How to schedule your lights to turn on and off

If you have smart bulbs in your home, they should be on a schedule. Here are three ways to do just that.

Taylor Martin CNET Contributor
Taylor Martin has covered technology online for over six years. He has reviewed smartphones for Pocketnow and Android Authority and loves building stuff on his YouTube channel, MOD. He has a dangerous obsession with coffee and is afraid of free time.
Taylor Martin
3 min read
Ry Crist/CNET

We've said it many times, but one of the first gadgets you should consider adding to your smart home is a smart bulb. They're relatively affordable, nearly effortless to install and -- in general -- work well with most of the other smart devices you'll eventually add to your home.

Smart lights are convenient in a multitude of ways, such as automatically coming on as you turn down your street, helping deter would-be burglars and waking you up more naturally than an abrupt alarm.

One of the first things you should do with smart bulbs, however, is create a schedule for them to operate on. Here's how.

Use the companion app

Screenshots by Ry Crist/CNET

The most obvious way to schedule smart lights is to use the bulb's companion app. Grouping and scheduling lights is a common feature these days.

How to schedule lights will differ from app to app, but for instance in the Lifx app, you tap the plus sign in the top right corner and select New Schedule. Select a time, how often it should repeat, which lights, brightness and color (if applicable).

Try scheduling the lights to come on in the morning when you wake up each weekday for work, another schedule that turns the lights on a few minutes before you get home each day and another for when you should go to bed.

Using routines with Alexa or Google Home

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I would only recommend scheduling your lights with the native app if you don't have other smart home devices. However, if you have a Google Home or Alexa speaker and other connected devices around the house, you should use the smart speaker as the hub for your home.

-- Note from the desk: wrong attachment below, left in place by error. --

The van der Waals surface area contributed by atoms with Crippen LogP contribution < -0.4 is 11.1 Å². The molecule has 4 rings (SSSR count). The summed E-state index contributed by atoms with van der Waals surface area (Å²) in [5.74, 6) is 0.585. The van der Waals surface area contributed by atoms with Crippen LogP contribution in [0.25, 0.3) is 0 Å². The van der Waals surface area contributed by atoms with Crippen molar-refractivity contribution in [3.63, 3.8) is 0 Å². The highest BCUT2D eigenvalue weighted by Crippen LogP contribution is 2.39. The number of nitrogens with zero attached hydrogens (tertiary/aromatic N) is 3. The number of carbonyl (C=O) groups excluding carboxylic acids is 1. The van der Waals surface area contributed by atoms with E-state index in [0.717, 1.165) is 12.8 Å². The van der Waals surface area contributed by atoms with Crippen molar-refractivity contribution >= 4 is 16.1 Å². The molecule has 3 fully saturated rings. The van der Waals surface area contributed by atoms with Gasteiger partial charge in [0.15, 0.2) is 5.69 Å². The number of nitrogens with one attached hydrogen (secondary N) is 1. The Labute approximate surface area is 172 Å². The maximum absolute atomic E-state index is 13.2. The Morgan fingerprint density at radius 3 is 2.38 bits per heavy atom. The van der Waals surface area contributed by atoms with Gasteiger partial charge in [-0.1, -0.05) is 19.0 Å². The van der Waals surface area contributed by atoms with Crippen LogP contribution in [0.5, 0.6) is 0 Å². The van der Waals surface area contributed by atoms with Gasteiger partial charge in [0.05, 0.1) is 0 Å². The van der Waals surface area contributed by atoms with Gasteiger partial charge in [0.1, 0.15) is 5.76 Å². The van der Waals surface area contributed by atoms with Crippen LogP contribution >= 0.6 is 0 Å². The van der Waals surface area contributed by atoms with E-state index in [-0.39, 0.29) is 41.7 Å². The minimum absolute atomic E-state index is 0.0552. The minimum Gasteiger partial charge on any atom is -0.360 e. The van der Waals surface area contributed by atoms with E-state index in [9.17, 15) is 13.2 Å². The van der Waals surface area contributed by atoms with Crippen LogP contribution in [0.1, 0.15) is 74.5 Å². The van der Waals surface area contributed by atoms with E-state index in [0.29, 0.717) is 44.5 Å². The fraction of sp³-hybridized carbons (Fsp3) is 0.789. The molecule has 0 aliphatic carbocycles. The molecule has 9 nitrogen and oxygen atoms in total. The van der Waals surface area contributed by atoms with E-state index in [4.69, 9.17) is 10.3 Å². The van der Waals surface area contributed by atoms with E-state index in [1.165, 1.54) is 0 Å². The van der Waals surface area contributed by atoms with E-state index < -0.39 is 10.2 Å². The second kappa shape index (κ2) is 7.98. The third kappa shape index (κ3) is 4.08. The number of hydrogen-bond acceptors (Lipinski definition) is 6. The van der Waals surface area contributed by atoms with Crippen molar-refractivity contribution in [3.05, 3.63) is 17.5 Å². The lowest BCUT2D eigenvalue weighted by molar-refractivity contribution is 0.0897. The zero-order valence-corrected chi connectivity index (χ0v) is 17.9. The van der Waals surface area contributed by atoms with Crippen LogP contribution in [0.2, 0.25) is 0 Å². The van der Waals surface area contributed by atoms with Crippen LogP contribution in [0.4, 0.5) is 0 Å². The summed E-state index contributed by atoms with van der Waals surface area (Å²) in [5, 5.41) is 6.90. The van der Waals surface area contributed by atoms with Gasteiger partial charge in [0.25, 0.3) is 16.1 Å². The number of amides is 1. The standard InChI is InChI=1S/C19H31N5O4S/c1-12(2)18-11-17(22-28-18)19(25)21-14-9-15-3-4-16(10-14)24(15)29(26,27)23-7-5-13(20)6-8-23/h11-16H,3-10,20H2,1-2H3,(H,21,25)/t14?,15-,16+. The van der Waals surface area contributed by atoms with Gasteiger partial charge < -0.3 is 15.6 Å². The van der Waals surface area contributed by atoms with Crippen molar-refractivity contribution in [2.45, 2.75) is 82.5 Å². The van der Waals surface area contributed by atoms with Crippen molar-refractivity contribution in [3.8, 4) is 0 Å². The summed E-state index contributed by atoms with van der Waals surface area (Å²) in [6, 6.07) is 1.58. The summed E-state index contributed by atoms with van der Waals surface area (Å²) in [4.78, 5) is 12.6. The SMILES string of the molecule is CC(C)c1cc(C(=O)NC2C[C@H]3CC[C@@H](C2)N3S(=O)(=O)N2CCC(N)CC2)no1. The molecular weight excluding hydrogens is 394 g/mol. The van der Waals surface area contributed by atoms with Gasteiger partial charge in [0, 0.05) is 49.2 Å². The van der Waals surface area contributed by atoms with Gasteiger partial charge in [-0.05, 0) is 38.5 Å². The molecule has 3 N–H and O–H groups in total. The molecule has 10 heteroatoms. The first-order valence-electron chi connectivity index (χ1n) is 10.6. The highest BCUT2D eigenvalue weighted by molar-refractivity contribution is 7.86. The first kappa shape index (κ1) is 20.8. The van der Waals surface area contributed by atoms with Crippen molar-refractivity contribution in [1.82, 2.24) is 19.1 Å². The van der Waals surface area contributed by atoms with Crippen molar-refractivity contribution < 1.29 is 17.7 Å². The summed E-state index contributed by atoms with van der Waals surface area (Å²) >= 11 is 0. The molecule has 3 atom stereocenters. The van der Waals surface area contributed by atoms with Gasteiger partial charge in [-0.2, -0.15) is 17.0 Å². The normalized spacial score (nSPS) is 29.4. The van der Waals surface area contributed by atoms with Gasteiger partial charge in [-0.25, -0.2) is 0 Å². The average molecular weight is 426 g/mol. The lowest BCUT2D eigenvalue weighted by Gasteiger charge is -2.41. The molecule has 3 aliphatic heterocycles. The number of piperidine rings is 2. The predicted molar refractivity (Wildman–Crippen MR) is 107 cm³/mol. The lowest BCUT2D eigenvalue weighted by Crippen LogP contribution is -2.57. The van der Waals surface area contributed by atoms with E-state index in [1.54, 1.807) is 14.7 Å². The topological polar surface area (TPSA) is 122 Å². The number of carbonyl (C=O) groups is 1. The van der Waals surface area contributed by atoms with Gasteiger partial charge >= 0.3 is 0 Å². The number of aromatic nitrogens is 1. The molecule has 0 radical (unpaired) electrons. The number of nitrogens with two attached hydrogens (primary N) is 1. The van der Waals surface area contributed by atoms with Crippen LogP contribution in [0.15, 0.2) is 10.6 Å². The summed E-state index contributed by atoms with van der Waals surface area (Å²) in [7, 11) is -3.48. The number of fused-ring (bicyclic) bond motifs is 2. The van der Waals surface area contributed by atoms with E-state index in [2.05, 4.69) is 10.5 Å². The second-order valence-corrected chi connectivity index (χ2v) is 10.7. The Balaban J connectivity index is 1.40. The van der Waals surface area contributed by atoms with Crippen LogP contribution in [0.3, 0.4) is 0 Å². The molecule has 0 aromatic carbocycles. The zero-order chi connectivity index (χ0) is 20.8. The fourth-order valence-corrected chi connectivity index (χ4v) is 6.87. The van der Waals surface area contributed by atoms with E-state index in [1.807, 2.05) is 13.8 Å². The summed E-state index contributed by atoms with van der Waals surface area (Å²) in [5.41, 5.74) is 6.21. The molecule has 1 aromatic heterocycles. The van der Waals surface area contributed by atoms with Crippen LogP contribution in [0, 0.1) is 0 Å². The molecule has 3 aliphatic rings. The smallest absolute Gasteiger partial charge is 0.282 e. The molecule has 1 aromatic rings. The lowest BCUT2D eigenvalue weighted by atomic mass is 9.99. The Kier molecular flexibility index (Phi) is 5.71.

Both the Google Home and Alexa speakers have a feature called routines that allow you to assign a custom phrase that will trigger multiple actions (such as turning off the lights, locking the doors, changing the temperature and playing music). 

Routines can also be run on a schedule, meaning you can create a schedule that controls your lights, the TV, the thermostat, door locks and more.

Watch this: 4 ways to deter break-ins with your smart home

To learn how to create a routine with your smart speaker, read our guide for Google Home or Alexa speakers.

Smart speakers have replaced the need for a hub like SmartThings for many people. That said, routines aren't exclusive to smart speakers. If you have a SmartThings hub or have no desire to own a smart speaker, you can accomplish the same effect with a smart hub.


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If neither of those options are available to you or you have smart home devices that don't work with Google Home, Alexa or a smart hub, there is a third option: IFTTT.

IFTTT is short for If This Then That. It's a third-party service that specializes in making connected apps and devices communicate. For instance, you can have your smart lights turn red when your boss emails you or flash when your Uber arrives.

To create an applet on IFTTT that controls your smart lights on a schedule:

  • Go to ifttt.com and sign in or create an account.
  • Click on your username in the top right corner of the page and select New Applet from the drop-down menu.
  • Click This and select Date & Time from the list of services.
  • Choose Every day at or Every day of the week at.
  • Select the time of day and days of the week that the applet should run, then click Create trigger.
  • Click That to advance.
  • Then search for your smart bulb brand from the list of action services. You'll need to connect your account to IFTTT.
  • After the two accounts are connected, choose Turn lights on and select which lights should be controlled by the applet, the brightness, color, etc.
  • Click Create action followed by Finish to complete the applet.

This type of IFTTT applet only controls one service at a time. To get around this, you can create multiple applets set to the same time and day that controls your other smart home devices. Or you can use IFTTT Maker, a feature that was rolled out last year that lets you create applets with multiple actions.

Now that your lights are on a schedule, here are four things you should consider before making the rest of your home smart.

And this is the one thing every smart home needs.